We love homeschooling for being able to be at home and learn in comfort but it's also exciting to take school on the good and learn from hands-on experiences.
I'm sure you already know that education is not just about sitting in front of books and reading about the world and how it works. You truly learn when you get the opportunity to see the world first-hand, and to learn up close about things.
Note: Before you start reading this list think logically about your means. If money is an issue (and it usually is) think about low cost alternatives, bringing your own food, and spacing your adventures out instead of trying to fit one in every week.
Where to Go
When you are planning a homeschooling field trip, the first thing you need to do is to choose where to go. A nice plan is to go to a place that is in line with a particular subject you are studying. Take a chance to explore it further.
Poll your friends and find out if you have a friend who works in an interesting field that can give you connections to a location you may otherwise not have access to. This is a great way to take a break from the usual school routine.
Who to Go With
We love to take our field trips with friends. And if they're not available then we try and do it on a day my husband has off so we can go together as a family. How do you like to take your field trips? Does your child learn best when alone, and only with their siblings? Or maybe you all are sociable like us and like to take your field trips with friends. So get out the invites!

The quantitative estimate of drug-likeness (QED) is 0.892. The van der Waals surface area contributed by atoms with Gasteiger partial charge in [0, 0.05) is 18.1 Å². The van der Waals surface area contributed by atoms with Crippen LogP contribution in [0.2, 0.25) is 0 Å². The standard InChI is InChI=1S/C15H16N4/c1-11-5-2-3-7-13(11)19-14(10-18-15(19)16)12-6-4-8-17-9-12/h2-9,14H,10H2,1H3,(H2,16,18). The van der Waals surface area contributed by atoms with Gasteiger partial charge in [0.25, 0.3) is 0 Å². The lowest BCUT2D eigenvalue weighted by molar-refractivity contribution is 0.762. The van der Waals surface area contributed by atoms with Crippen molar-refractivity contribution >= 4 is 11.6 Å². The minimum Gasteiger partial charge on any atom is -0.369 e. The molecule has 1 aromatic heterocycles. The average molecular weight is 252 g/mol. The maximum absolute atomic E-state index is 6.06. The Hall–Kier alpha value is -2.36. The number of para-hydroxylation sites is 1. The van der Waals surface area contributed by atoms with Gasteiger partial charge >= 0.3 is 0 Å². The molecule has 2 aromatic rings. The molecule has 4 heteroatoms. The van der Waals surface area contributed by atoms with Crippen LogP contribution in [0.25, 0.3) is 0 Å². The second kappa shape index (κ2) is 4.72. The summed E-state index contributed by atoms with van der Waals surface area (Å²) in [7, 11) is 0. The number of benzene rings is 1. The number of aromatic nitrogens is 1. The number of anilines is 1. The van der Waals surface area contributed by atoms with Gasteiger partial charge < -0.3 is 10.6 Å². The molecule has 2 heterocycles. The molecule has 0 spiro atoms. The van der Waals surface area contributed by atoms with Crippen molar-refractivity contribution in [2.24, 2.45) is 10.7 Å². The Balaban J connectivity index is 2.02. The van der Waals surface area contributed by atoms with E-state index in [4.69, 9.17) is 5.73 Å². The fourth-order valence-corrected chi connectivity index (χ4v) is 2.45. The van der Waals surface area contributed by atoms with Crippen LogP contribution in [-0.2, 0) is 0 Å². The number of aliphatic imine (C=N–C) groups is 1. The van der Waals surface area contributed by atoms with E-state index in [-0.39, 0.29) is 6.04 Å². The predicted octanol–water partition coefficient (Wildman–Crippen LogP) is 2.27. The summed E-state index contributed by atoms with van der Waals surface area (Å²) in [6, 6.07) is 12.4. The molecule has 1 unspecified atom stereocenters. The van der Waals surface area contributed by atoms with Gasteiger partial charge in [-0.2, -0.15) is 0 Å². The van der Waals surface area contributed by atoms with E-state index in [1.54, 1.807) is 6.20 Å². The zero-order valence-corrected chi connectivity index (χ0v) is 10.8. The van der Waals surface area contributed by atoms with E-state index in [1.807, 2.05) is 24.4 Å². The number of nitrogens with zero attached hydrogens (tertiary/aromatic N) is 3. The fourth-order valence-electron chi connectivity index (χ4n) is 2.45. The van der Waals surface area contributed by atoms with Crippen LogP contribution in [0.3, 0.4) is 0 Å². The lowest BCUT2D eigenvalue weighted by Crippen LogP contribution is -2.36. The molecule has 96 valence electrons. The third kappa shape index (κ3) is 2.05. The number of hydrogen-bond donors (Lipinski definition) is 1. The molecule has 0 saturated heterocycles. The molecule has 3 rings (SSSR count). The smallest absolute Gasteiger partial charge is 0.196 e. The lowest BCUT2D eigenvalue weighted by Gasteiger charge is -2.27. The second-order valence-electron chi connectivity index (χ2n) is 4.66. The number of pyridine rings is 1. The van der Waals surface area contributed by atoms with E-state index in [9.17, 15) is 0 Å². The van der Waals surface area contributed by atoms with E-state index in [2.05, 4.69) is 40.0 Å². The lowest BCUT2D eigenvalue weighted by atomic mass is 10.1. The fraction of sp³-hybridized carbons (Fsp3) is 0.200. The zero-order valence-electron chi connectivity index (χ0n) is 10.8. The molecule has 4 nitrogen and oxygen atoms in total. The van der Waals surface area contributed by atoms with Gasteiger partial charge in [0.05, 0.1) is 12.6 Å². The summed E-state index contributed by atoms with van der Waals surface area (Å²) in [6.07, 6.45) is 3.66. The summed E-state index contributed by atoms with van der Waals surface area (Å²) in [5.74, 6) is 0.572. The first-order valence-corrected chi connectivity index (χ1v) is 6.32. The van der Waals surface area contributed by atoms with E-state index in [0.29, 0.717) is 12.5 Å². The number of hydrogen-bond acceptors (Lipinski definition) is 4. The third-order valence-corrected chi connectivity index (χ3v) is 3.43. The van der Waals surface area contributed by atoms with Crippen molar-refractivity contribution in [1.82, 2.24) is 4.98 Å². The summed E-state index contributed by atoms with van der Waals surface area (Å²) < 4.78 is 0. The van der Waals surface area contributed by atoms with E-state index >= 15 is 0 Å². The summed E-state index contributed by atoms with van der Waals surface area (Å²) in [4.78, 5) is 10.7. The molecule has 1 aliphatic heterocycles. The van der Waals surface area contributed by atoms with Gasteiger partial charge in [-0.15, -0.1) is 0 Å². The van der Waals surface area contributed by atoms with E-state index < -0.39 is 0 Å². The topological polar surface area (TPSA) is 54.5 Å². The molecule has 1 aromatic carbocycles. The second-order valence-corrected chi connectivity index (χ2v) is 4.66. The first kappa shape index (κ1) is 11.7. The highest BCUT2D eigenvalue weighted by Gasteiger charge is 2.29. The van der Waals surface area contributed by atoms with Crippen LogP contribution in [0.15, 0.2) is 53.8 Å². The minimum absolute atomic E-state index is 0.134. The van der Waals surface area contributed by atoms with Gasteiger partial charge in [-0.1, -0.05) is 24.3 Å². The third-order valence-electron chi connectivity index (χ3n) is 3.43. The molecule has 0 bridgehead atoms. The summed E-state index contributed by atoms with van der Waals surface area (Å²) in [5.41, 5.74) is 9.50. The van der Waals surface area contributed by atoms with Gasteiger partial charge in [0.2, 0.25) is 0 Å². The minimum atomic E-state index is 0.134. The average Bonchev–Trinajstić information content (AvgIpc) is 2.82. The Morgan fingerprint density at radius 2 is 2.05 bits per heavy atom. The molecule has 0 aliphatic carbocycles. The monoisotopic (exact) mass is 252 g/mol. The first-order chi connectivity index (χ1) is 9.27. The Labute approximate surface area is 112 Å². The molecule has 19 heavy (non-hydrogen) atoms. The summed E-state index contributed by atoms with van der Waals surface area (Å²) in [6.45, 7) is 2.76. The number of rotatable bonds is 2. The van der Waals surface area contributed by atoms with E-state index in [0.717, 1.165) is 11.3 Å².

How to Prepare
Before you go, remember this is supposed to be educational (besides fun) so do some prep work. Do a quick study on the place and subject of your visit. Pull together any materials you plan to take with you on your field trip, and make copies for anyone else who is going.
Keep a Record
Before your field trip, let your child know how you expect them to record their experiences. Recording an experience can help your child to remember what they saw and retain more details. You can choose from a variety of ways, such as making written notes or drawing pictures. We reviewed this great Field Trip Record Book a couple of years ago. You can turn also field trip into a scavenger hunt for the children in order to make it even more exciting, with a list of pictures or items to check off when found.
How to Review
After your field trip review where you've been and what you've done. You've made those memories so be sure and relive them. Ask your child questions and help them to remember both the obvious and the not so obvious details. Reviewing what was learned on your field trip will help your child to remember what he or she experienced even into further the future than they normally would.
Field trips are a fun and exciting way to promote learning and bring new experiences to your homeschool. Seek out a variety of places that would be a good fit for you and your children to see. It doesn't always have to be a zoo or a museum either. Go see some chocolate being made, or an artist's studio. What's it like to catch the bus? Or call your local fire station and ask about visiting hours. It will be a welcome break from your normal routine, while expanding their world.